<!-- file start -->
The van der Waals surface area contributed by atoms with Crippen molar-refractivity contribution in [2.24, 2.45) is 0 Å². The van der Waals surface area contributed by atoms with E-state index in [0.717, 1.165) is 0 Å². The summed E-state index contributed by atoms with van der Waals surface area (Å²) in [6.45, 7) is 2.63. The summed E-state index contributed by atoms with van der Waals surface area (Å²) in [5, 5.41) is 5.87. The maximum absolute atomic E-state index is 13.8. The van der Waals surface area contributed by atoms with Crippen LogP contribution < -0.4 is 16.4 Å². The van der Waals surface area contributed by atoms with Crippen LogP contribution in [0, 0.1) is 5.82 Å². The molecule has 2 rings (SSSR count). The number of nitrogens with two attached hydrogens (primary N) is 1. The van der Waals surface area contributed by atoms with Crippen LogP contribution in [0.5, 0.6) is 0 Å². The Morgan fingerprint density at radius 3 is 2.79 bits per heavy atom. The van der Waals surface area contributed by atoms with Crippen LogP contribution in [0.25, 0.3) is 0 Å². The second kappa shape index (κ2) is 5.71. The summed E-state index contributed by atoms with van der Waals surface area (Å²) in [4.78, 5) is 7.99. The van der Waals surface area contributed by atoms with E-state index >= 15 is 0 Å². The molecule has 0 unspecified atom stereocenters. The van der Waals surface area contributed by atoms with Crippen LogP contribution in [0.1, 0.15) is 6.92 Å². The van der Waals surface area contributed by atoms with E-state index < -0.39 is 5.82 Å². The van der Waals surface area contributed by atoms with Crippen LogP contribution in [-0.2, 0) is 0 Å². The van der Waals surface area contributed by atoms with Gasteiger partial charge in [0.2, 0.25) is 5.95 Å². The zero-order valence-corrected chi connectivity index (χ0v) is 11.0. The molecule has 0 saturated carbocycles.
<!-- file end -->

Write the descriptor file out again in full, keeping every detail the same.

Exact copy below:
The van der Waals surface area contributed by atoms with Crippen molar-refractivity contribution in [2.24, 2.45) is 0 Å². The van der Waals surface area contributed by atoms with E-state index in [0.717, 1.165) is 0 Å². The summed E-state index contributed by atoms with van der Waals surface area (Å²) in [6.45, 7) is 2.63. The summed E-state index contributed by atoms with van der Waals surface area (Å²) in [5, 5.41) is 5.87. The maximum absolute atomic E-state index is 13.8. The van der Waals surface area contributed by atoms with Crippen LogP contribution < -0.4 is 16.4 Å². The van der Waals surface area contributed by atoms with Crippen LogP contribution in [0, 0.1) is 5.82 Å². The molecule has 2 rings (SSSR count). The number of nitrogens with two attached hydrogens (primary N) is 1. The van der Waals surface area contributed by atoms with Crippen LogP contribution in [0.5, 0.6) is 0 Å². The Morgan fingerprint density at radius 3 is 2.79 bits per heavy atom. The van der Waals surface area contributed by atoms with Crippen LogP contribution in [0.25, 0.3) is 0 Å². The second kappa shape index (κ2) is 5.71. The summed E-state index contributed by atoms with van der Waals surface area (Å²) in [4.78, 5) is 7.99. The van der Waals surface area contributed by atoms with E-state index >= 15 is 0 Å². The molecule has 0 unspecified atom stereocenters. The van der Waals surface area contributed by atoms with Crippen LogP contribution in [0.1, 0.15) is 6.92 Å². The van der Waals surface area contributed by atoms with E-state index < -0.39 is 5.82 Å². The van der Waals surface area contributed by atoms with Crippen LogP contribution in [-0.2, 0) is 0 Å². The van der Waals surface area contributed by atoms with Gasteiger partial charge in [0.2, 0.25) is 5.95 Å². The zero-order valence-corrected chi connectivity index (χ0v) is 11.0. The molecule has 0 saturated carbocycles.